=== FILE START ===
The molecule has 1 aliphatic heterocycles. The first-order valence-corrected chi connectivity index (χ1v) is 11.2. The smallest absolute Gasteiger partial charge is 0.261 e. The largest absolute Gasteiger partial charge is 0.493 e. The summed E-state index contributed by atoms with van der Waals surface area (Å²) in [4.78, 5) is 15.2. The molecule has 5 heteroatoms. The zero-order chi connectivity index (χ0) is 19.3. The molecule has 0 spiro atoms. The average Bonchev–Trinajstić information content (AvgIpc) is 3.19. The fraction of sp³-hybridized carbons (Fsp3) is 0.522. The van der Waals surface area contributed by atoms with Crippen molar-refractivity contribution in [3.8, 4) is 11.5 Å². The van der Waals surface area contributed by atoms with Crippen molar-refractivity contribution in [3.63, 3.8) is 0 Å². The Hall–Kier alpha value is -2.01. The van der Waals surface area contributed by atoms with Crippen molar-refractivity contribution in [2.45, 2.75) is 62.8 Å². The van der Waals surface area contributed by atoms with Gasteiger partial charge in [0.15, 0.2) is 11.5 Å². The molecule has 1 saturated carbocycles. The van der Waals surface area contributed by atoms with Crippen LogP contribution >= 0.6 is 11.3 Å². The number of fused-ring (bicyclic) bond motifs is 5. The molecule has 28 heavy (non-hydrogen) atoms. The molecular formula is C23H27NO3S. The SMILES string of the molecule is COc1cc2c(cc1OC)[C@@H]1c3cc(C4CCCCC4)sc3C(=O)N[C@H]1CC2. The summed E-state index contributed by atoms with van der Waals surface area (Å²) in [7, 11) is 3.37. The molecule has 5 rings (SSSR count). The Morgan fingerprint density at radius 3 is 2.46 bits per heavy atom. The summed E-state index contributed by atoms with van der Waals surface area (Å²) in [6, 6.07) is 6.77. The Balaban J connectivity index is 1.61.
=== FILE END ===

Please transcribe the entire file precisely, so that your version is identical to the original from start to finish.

The molecule has 1 aliphatic heterocycles. The first-order valence-corrected chi connectivity index (χ1v) is 11.2. The smallest absolute Gasteiger partial charge is 0.261 e. The largest absolute Gasteiger partial charge is 0.493 e. The summed E-state index contributed by atoms with van der Waals surface area (Å²) in [4.78, 5) is 15.2. The molecule has 5 heteroatoms. The zero-order chi connectivity index (χ0) is 19.3. The molecule has 0 spiro atoms. The average Bonchev–Trinajstić information content (AvgIpc) is 3.19. The fraction of sp³-hybridized carbons (Fsp3) is 0.522. The van der Waals surface area contributed by atoms with Crippen molar-refractivity contribution in [3.8, 4) is 11.5 Å². The van der Waals surface area contributed by atoms with Crippen molar-refractivity contribution in [3.63, 3.8) is 0 Å². The Hall–Kier alpha value is -2.01. The van der Waals surface area contributed by atoms with Crippen molar-refractivity contribution in [2.45, 2.75) is 62.8 Å². The van der Waals surface area contributed by atoms with Gasteiger partial charge in [0.15, 0.2) is 11.5 Å². The molecule has 1 saturated carbocycles. The van der Waals surface area contributed by atoms with Crippen LogP contribution >= 0.6 is 11.3 Å². The number of fused-ring (bicyclic) bond motifs is 5. The molecule has 28 heavy (non-hydrogen) atoms. The molecular formula is C23H27NO3S. The SMILES string of the molecule is COc1cc2c(cc1OC)[C@@H]1c3cc(C4CCCCC4)sc3C(=O)N[C@H]1CC2. The summed E-state index contributed by atoms with van der Waals surface area (Å²) in [7, 11) is 3.37. The molecule has 5 rings (SSSR count). The Morgan fingerprint density at radius 3 is 2.46 bits per heavy atom. The summed E-state index contributed by atoms with van der Waals surface area (Å²) in [6, 6.07) is 6.77. The Balaban J connectivity index is 1.61.